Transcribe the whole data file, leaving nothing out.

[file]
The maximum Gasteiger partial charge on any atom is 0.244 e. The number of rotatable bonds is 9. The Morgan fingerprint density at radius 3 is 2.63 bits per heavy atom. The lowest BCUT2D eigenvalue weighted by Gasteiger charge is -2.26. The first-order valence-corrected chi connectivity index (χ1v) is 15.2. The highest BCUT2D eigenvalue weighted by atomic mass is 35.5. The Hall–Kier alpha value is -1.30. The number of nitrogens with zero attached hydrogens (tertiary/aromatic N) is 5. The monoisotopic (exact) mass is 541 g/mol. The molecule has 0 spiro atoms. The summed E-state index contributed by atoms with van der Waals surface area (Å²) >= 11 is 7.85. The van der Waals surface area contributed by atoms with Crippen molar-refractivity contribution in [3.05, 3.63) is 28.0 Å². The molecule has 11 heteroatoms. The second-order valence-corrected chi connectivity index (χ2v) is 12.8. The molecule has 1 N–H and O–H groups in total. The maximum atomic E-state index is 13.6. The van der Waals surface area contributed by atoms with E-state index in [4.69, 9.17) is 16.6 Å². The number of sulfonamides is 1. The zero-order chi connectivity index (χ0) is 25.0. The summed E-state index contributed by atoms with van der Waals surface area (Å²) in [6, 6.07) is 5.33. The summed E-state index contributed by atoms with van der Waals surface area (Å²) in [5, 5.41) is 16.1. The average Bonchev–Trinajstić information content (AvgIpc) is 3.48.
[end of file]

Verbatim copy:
The maximum Gasteiger partial charge on any atom is 0.244 e. The number of rotatable bonds is 9. The Morgan fingerprint density at radius 3 is 2.63 bits per heavy atom. The lowest BCUT2D eigenvalue weighted by Gasteiger charge is -2.26. The first-order valence-corrected chi connectivity index (χ1v) is 15.2. The highest BCUT2D eigenvalue weighted by atomic mass is 35.5. The Hall–Kier alpha value is -1.30. The number of nitrogens with zero attached hydrogens (tertiary/aromatic N) is 5. The monoisotopic (exact) mass is 541 g/mol. The molecule has 0 spiro atoms. The summed E-state index contributed by atoms with van der Waals surface area (Å²) >= 11 is 7.85. The van der Waals surface area contributed by atoms with Crippen molar-refractivity contribution in [3.05, 3.63) is 28.0 Å². The molecule has 11 heteroatoms. The second-order valence-corrected chi connectivity index (χ2v) is 12.8. The molecule has 1 N–H and O–H groups in total. The maximum atomic E-state index is 13.6. The van der Waals surface area contributed by atoms with E-state index in [4.69, 9.17) is 16.6 Å². The number of sulfonamides is 1. The zero-order chi connectivity index (χ0) is 25.0. The summed E-state index contributed by atoms with van der Waals surface area (Å²) in [6, 6.07) is 5.33. The summed E-state index contributed by atoms with van der Waals surface area (Å²) in [5, 5.41) is 16.1. The average Bonchev–Trinajstić information content (AvgIpc) is 3.48.